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Tom Rastrelli

“It’s not lying if the person asking doesn’t have a right to the truth.” These were the words I was to live by as a Catholic priest, words learned at the hands of my seminary mentor and that undergirded my archbishop’s command to protect my priestly abuser. Before my escape, I learned that many holy men don’t comprehend that sex with children is a crime, celibacy is a myth, and powerful clerics will stop at nothing to silence those who speak the truth.

I should have been an actor. My mom was an elementary school music teacher, and musical theatre was my first love. Scratch that. The planets were. Before I could read, I’d let my imagination roam as I studied the multicolored drawings of distant worlds in my favorite book, The Stars, that sat on a musty shelf behind my Grandma Rastrelli’s front door. It had been my dad’s favorite book in his youth, but like his Italian immigrant father and older brothers, he ended up working in the family business, Rastrelli’s Family Restaurant, in Clinton, Iowa.

After a childhood of glamorous jobs at the restaurant, like scraping petrified gum from the tables’ underbellies, washing dishes, and wearing a bunny costume while greeting our Easter customers, I discovered the stage. In high school, I was the quintessential overachiever doing whatever I could to bury the shame of having been sexually abused by a trusted adult.  I studied theatre at the University of Northern Iowa but quickly succumbed to depression as my secret wounds festered. I found solace in the Catholic Church where a charismatic campus pastor and his buddies recruited me into the priesthood. My entry into this rabbit hole, this cult of clerics, is where Confessions of a Gay Priest begins. 

After graduating with my theatre degree in 1996, I studied philosophy and religious studies at Loras College in Dubuque, Iowa, before completing my graduate work at St. Mary’s Seminary and University in Baltimore, Maryland, the oldest Catholic seminary in the United States, derided by the conservative Catholics of the time as “the Pink Palace.” There, the priestly “formation” that was supposed to make me a compliant priest ultimately armed me with the psychological tools to accept my gayness. 

In the midst of the 2002 sexual abuse scandal, I was ordained a priest. I came out of the closet and left the church in 2004. After a residency at the Southdown Institute in Ontario, Canada — a house of healing for ministers who’d been depleted by their churches and the demands of ministry, I moved to the North Cascades of Washington, where in 2005, I began writing the first draft of what evolved into Confessions. I came out of the closet, again, only this time as an atheist.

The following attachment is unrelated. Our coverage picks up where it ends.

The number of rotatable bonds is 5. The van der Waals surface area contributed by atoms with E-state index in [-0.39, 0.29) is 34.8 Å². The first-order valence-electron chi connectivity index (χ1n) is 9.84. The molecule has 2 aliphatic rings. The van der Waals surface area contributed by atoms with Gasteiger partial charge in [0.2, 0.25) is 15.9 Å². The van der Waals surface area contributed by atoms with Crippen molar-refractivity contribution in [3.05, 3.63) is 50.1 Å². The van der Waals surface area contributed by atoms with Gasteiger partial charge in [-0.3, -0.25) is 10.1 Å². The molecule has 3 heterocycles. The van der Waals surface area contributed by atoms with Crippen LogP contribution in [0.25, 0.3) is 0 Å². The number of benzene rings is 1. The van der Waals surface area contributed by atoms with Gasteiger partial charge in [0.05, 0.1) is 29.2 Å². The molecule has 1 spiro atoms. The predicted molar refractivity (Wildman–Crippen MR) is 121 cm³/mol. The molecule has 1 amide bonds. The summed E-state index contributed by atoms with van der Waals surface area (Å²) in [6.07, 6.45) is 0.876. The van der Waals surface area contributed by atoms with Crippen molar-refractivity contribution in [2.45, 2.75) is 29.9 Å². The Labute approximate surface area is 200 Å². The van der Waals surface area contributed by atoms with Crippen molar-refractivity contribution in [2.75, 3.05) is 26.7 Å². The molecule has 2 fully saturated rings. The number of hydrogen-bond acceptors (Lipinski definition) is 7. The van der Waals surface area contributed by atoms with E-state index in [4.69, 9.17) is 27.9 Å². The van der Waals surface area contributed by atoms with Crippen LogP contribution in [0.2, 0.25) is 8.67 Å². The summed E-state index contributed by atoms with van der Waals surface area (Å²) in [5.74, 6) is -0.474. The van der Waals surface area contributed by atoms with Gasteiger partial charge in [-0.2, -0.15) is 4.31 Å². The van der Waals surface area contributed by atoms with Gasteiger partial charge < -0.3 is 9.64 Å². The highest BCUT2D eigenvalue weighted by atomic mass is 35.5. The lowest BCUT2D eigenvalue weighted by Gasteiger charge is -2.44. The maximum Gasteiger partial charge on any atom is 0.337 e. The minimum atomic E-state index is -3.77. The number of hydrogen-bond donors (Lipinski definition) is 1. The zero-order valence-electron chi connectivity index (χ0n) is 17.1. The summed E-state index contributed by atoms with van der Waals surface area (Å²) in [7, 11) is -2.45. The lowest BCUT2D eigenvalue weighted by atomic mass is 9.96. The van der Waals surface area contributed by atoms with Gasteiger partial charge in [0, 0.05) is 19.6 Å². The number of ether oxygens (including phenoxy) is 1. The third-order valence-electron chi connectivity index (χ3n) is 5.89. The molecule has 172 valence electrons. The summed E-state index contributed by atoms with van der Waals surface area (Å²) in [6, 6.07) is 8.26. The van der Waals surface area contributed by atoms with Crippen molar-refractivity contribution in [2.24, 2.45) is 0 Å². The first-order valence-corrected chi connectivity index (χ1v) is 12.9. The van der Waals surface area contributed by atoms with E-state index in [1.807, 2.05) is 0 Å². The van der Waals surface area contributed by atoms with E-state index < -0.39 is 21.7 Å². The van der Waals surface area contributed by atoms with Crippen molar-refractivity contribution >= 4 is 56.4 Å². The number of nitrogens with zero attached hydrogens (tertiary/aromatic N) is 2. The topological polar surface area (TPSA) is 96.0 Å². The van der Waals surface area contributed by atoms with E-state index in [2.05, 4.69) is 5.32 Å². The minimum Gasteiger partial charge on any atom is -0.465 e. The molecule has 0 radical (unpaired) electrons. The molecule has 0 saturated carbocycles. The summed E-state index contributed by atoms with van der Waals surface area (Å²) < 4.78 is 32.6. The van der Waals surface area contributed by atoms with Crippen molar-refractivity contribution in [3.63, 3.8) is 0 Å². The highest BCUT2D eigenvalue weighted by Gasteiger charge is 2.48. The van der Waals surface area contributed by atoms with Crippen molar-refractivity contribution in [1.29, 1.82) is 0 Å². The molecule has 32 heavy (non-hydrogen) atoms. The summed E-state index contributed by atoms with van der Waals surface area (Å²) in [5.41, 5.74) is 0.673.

I took my manuscript and screenplays to Los Angeles, where while singing in the Gay Men’s Chorus of Los Angeles, I met my husband Bruce, a music teacher and conductor like my mother. When the writers' strike and Great Recession hit, I went through a long bout of unemployment. Eventually, I returned to a different kind of ministry working as an HIV-test counselor and research assistant in a study of behavioral interventions to prevent HIV-infection in men who bareback with men while high on meth. But my longing to write and perform intensified. I enrolled at the University of Southern California earning a Master of Professional Writing in 2011.

Shortly thereafter, Bruce and I married and moved to Salem, Oregon. For three years, I freelanced while trying to sell my memoir. In my spare time, I acted at a local theatre, eradicated invasive species, played poker, hiked, and tried to be a fabulous uncle to my nieces and nephews. I landed a gig as the arts and culture reporter at the Statesman Journal, a Gannet newspaper, before becoming director of digital communications at Willamette University, where I work today. After two agents and many failed attempts to find a press for my memoir, I quit. When Cardinal Theodore McCarrick of Washington, DC, was exposed for abusing seminarians in early 2019, the press began covering stories like mine. I tried again, and thanks to the University of Iowa Press, the memoir’s 16-year gestation has come to fruition. 

Thank you for taking the time to read Confessions of a Gay Priest. It is my truth. In telling our stories and sharing our truths, as painful as they may be, we can find freedom, empathy, wisdom, and power. I hope my story provides you some of this. If you are also a survivor of abuse, I hope that my truth brings you strength and healing. We are not alone.

About: About Me


April 15, 2020

Purchase Confessions of a Gay Priest at University of Iowa Press, Amazon, Barnes & Noble, and by preordering at your local independent bookstore. 

Update 4/9/2020: In light of the pandemic, the press has halted distribution. Many sellers are canceling orders. My best advice is to order the electronic version or, if like me you prefer paperback, order directly from University of Iowa Press via the button below. When distribution resumes, you'll be first in line. 

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